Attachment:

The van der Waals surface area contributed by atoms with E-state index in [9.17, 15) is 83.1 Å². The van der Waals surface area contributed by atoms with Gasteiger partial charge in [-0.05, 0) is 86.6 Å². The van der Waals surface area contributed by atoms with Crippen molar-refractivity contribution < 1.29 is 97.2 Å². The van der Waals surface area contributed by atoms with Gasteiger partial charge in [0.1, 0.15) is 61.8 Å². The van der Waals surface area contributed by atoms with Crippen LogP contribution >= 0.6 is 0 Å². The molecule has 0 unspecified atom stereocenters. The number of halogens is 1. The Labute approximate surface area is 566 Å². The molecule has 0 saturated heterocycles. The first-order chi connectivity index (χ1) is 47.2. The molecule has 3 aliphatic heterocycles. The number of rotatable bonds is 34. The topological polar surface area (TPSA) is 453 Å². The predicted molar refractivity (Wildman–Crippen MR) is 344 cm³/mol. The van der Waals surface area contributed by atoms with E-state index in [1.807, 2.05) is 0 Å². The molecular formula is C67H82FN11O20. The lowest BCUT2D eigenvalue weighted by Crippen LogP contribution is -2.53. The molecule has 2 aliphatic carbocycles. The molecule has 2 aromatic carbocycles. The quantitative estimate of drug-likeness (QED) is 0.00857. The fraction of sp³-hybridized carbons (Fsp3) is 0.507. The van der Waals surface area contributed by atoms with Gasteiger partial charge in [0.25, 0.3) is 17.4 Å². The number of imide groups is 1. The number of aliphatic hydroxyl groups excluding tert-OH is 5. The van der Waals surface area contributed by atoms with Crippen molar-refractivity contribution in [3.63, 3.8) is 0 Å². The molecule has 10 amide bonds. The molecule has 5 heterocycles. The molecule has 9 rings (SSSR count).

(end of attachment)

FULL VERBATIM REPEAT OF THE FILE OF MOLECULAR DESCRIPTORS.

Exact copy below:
The van der Waals surface area contributed by atoms with E-state index in [9.17, 15) is 83.1 Å². The van der Waals surface area contributed by atoms with Gasteiger partial charge in [-0.05, 0) is 86.6 Å². The van der Waals surface area contributed by atoms with Crippen molar-refractivity contribution < 1.29 is 97.2 Å². The van der Waals surface area contributed by atoms with Gasteiger partial charge in [0.1, 0.15) is 61.8 Å². The van der Waals surface area contributed by atoms with Crippen LogP contribution >= 0.6 is 0 Å². The molecule has 0 unspecified atom stereocenters. The number of halogens is 1. The Labute approximate surface area is 566 Å². The molecule has 0 saturated heterocycles. The first-order chi connectivity index (χ1) is 47.2. The molecule has 3 aliphatic heterocycles. The number of rotatable bonds is 34. The topological polar surface area (TPSA) is 453 Å². The predicted molar refractivity (Wildman–Crippen MR) is 344 cm³/mol. The van der Waals surface area contributed by atoms with E-state index in [1.807, 2.05) is 0 Å². The molecular formula is C67H82FN11O20. The lowest BCUT2D eigenvalue weighted by Crippen LogP contribution is -2.53. The molecule has 2 aliphatic carbocycles. The molecule has 2 aromatic carbocycles. The quantitative estimate of drug-likeness (QED) is 0.00857. The fraction of sp³-hybridized carbons (Fsp3) is 0.507. The van der Waals surface area contributed by atoms with Gasteiger partial charge in [0.25, 0.3) is 17.4 Å². The number of imide groups is 1. The number of aliphatic hydroxyl groups excluding tert-OH is 5. The van der Waals surface area contributed by atoms with Crippen molar-refractivity contribution in [3.63, 3.8) is 0 Å². The molecule has 10 amide bonds. The molecule has 5 heterocycles. The molecule has 9 rings (SSSR count).